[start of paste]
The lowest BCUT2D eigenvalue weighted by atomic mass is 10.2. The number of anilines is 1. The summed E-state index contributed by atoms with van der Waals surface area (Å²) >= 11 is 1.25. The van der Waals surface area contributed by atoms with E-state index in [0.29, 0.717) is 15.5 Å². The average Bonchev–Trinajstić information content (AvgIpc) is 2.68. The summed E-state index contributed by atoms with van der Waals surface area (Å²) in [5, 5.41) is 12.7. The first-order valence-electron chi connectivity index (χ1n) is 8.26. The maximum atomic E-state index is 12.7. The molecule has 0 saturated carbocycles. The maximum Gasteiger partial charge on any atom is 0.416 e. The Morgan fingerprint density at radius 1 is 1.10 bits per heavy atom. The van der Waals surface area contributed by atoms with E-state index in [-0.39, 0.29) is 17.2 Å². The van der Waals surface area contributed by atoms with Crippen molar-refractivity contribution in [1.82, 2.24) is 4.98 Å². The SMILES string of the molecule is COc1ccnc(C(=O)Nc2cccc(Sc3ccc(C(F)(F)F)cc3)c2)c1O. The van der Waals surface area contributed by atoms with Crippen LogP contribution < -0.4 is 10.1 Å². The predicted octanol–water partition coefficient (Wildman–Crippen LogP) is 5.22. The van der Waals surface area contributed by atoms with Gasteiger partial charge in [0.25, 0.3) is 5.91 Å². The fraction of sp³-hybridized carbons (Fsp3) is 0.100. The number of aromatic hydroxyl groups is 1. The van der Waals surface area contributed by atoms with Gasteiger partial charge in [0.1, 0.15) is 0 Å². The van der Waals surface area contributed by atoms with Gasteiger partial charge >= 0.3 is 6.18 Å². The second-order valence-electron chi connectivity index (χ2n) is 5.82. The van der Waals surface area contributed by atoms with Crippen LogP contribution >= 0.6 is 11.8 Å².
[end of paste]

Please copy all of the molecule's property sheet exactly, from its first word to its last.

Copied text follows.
The lowest BCUT2D eigenvalue weighted by atomic mass is 10.2. The number of anilines is 1. The summed E-state index contributed by atoms with van der Waals surface area (Å²) >= 11 is 1.25. The van der Waals surface area contributed by atoms with E-state index in [0.29, 0.717) is 15.5 Å². The average Bonchev–Trinajstić information content (AvgIpc) is 2.68. The summed E-state index contributed by atoms with van der Waals surface area (Å²) in [5, 5.41) is 12.7. The first-order valence-electron chi connectivity index (χ1n) is 8.26. The maximum atomic E-state index is 12.7. The molecule has 0 saturated carbocycles. The maximum Gasteiger partial charge on any atom is 0.416 e. The Morgan fingerprint density at radius 1 is 1.10 bits per heavy atom. The van der Waals surface area contributed by atoms with E-state index in [-0.39, 0.29) is 17.2 Å². The van der Waals surface area contributed by atoms with Crippen molar-refractivity contribution in [1.82, 2.24) is 4.98 Å². The SMILES string of the molecule is COc1ccnc(C(=O)Nc2cccc(Sc3ccc(C(F)(F)F)cc3)c2)c1O. The van der Waals surface area contributed by atoms with Crippen LogP contribution < -0.4 is 10.1 Å². The predicted octanol–water partition coefficient (Wildman–Crippen LogP) is 5.22. The van der Waals surface area contributed by atoms with Gasteiger partial charge in [0.25, 0.3) is 5.91 Å². The fraction of sp³-hybridized carbons (Fsp3) is 0.100. The number of aromatic hydroxyl groups is 1. The van der Waals surface area contributed by atoms with Gasteiger partial charge in [0.1, 0.15) is 0 Å². The van der Waals surface area contributed by atoms with Gasteiger partial charge >= 0.3 is 6.18 Å². The second-order valence-electron chi connectivity index (χ2n) is 5.82. The van der Waals surface area contributed by atoms with Crippen LogP contribution >= 0.6 is 11.8 Å².